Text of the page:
I had guys from the Times sitting in classes for Word that could lay out a whole page of news on a computer and make it look like the front page of the Times. Told those guys privately they could skip out after signing in. Nothing I could teach them.

    Your grandfather was a wise man. Most folks don't see the avalanche until it's upon them.

    Rich
     
  9. Rich

    Rich DBSTalk Club DBSTalk Club

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    Well, it's not like he's much of a burden financially. As long as he lives with us, my wife's health plan covers him, so he doesn't have to shell out a lot of money for that. But that stops at 26, he's 22 now. He likes to cook and we've considered sending him to culinary school. I'd really like to get him a job with a big corporation, my wife and I made out well doing that. He was offered a job at Microsoft, but we didn't want him that far away.

    Ah, it'll all work out somehow. I hope.

    Rich
     
  10. Drucifer

    Drucifer Well-Known Member

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    The local news had a short piece on what new in the housing market and turned out that there is now a huge demand for multi-generation homes. Either in new constructions or additions.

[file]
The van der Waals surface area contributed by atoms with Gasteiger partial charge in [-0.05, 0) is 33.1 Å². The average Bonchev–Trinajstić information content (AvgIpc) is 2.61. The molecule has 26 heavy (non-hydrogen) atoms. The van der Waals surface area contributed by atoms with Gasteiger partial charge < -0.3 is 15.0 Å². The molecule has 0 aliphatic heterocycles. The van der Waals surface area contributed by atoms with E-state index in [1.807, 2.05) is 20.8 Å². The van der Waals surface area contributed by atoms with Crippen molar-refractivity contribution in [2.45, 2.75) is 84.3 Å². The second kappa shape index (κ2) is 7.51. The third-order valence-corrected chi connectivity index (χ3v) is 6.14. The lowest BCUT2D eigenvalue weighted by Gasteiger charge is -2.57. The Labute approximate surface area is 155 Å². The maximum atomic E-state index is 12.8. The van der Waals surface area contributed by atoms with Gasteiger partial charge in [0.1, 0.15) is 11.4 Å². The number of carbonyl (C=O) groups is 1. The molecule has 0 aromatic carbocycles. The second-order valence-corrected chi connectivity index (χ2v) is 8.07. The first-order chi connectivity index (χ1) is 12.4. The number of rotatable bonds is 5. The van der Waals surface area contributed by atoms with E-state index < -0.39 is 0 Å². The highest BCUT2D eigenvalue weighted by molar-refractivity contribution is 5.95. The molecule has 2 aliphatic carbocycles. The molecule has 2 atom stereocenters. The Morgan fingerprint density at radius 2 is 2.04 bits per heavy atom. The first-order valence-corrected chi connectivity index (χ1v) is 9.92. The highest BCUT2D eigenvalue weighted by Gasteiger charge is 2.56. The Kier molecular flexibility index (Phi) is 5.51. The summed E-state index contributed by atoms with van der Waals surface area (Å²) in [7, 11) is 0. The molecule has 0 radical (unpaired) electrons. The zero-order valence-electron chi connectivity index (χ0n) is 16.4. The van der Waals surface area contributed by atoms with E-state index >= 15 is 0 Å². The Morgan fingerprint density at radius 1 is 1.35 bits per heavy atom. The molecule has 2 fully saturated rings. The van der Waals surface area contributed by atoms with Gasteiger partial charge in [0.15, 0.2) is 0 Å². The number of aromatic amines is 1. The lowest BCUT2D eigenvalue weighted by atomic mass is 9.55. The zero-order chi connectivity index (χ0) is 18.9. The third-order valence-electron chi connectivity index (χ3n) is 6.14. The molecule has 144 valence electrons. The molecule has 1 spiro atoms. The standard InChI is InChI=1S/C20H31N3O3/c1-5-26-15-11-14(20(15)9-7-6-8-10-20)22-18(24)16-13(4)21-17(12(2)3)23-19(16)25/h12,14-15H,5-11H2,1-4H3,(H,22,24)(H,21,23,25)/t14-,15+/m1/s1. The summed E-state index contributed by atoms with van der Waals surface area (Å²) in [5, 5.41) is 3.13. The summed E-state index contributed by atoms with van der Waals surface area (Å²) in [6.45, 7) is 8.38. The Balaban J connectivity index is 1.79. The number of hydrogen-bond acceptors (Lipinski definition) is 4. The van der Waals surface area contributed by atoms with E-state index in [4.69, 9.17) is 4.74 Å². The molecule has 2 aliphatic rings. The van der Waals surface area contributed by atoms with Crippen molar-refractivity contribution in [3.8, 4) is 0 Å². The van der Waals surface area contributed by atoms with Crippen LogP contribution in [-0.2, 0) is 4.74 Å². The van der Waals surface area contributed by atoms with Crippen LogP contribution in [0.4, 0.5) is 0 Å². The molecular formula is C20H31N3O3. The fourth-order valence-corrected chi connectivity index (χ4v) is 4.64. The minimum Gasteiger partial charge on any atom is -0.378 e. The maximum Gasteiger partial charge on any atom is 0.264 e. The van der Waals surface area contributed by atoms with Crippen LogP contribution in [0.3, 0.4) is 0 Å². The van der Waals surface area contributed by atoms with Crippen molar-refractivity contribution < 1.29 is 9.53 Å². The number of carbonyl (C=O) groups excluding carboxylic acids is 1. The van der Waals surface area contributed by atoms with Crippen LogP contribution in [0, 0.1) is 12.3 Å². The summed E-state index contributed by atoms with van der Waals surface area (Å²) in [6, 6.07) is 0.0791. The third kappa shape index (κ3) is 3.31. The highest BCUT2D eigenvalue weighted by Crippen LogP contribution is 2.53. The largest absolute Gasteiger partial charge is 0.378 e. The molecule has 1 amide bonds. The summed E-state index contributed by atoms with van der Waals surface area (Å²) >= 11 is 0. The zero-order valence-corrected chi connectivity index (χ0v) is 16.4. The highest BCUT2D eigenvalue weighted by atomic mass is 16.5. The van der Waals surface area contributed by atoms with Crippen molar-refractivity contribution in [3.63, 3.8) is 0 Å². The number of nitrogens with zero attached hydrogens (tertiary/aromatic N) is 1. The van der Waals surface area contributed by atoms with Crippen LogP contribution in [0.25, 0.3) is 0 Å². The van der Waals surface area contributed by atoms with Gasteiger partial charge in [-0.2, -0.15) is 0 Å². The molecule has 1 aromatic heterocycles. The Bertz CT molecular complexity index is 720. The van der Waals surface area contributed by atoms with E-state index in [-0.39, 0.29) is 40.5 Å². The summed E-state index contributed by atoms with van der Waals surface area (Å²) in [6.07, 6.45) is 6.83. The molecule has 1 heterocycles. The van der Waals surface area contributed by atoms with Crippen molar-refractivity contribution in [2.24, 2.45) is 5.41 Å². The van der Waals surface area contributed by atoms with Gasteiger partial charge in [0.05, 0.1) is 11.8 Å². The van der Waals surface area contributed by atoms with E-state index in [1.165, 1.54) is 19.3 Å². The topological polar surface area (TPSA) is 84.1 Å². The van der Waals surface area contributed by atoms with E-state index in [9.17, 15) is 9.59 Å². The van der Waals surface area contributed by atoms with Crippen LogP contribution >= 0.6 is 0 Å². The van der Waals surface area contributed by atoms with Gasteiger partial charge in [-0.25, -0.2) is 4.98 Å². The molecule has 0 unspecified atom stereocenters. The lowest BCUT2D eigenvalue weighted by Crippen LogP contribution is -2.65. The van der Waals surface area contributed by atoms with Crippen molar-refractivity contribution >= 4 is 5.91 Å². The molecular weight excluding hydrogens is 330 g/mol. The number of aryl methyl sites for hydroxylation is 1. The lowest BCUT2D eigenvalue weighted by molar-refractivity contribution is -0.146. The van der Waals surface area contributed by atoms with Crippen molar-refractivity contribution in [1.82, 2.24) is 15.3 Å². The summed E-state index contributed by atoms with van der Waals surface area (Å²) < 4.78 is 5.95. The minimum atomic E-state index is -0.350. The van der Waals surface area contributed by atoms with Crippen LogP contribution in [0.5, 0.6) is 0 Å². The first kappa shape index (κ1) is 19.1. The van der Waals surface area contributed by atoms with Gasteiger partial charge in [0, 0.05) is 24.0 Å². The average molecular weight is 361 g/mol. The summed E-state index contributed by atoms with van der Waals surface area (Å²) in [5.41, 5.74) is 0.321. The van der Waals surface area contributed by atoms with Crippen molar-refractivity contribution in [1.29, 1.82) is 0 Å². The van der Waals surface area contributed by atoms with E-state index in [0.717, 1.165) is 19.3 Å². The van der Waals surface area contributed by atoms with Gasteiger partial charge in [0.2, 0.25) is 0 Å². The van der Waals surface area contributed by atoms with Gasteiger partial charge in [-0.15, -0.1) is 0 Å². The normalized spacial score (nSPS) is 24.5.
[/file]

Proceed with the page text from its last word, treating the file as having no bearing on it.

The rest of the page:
11. Cholly

    Cholly Old Guys Rule! DBSTalk Club

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    Granted, Microsoft is some 2000 miles from NJ, but you could maintain contact with him via Skype. If he has an opportunity, let him try out his wings. My wife and I missed our 3 kids when they went out on their own from our home in upstate NY - One son to Charlotte, the other to Dallas and our daughter to Ontario, CA. It wasn't all at once, of course, but we eventually became accustomed to being empty nesters.
     
  12. Rich

    Rich DBSTalk Club DBSTalk Club